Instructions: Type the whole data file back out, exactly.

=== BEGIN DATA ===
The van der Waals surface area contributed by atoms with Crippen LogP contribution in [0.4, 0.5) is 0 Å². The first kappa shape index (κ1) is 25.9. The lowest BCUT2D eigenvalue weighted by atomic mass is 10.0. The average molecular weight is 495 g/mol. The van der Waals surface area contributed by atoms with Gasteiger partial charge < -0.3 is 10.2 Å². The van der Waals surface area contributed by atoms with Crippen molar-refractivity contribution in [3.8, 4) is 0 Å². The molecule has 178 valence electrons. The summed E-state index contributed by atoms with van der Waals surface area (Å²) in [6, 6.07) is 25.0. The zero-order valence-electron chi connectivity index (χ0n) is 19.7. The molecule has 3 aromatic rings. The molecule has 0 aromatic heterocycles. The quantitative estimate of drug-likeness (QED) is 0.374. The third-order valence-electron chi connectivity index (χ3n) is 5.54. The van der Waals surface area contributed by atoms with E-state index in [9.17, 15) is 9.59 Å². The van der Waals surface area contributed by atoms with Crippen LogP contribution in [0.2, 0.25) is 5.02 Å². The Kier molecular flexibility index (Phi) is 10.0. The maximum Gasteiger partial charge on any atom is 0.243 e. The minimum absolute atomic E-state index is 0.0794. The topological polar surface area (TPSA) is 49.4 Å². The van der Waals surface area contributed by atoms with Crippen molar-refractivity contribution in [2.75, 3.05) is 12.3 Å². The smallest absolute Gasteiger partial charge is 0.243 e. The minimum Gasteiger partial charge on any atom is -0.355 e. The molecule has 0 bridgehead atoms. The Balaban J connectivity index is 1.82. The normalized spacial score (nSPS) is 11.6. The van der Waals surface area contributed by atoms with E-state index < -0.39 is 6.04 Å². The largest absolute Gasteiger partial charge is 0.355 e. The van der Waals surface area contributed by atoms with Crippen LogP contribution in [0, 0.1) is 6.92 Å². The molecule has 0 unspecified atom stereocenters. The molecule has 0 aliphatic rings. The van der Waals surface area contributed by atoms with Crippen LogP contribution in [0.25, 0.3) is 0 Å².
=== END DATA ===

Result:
The van der Waals surface area contributed by atoms with Crippen LogP contribution in [0.4, 0.5) is 0 Å². The first kappa shape index (κ1) is 25.9. The lowest BCUT2D eigenvalue weighted by atomic mass is 10.0. The average molecular weight is 495 g/mol. The van der Waals surface area contributed by atoms with Gasteiger partial charge < -0.3 is 10.2 Å². The van der Waals surface area contributed by atoms with Crippen molar-refractivity contribution in [3.8, 4) is 0 Å². The molecule has 178 valence electrons. The summed E-state index contributed by atoms with van der Waals surface area (Å²) in [6, 6.07) is 25.0. The zero-order valence-electron chi connectivity index (χ0n) is 19.7. The molecule has 3 aromatic rings. The molecule has 0 aromatic heterocycles. The quantitative estimate of drug-likeness (QED) is 0.374. The third-order valence-electron chi connectivity index (χ3n) is 5.54. The van der Waals surface area contributed by atoms with E-state index in [9.17, 15) is 9.59 Å². The van der Waals surface area contributed by atoms with Crippen LogP contribution in [0.2, 0.25) is 5.02 Å². The Kier molecular flexibility index (Phi) is 10.0. The maximum Gasteiger partial charge on any atom is 0.243 e. The minimum absolute atomic E-state index is 0.0794. The topological polar surface area (TPSA) is 49.4 Å². The van der Waals surface area contributed by atoms with Crippen molar-refractivity contribution in [2.75, 3.05) is 12.3 Å². The smallest absolute Gasteiger partial charge is 0.243 e. The minimum Gasteiger partial charge on any atom is -0.355 e. The molecule has 0 bridgehead atoms. The Balaban J connectivity index is 1.82. The normalized spacial score (nSPS) is 11.6. The van der Waals surface area contributed by atoms with E-state index < -0.39 is 6.04 Å². The largest absolute Gasteiger partial charge is 0.355 e. The van der Waals surface area contributed by atoms with Crippen LogP contribution in [0, 0.1) is 6.92 Å². The molecule has 0 unspecified atom stereocenters. The molecule has 0 aliphatic rings. The van der Waals surface area contributed by atoms with Crippen LogP contribution in [0.25, 0.3) is 0 Å².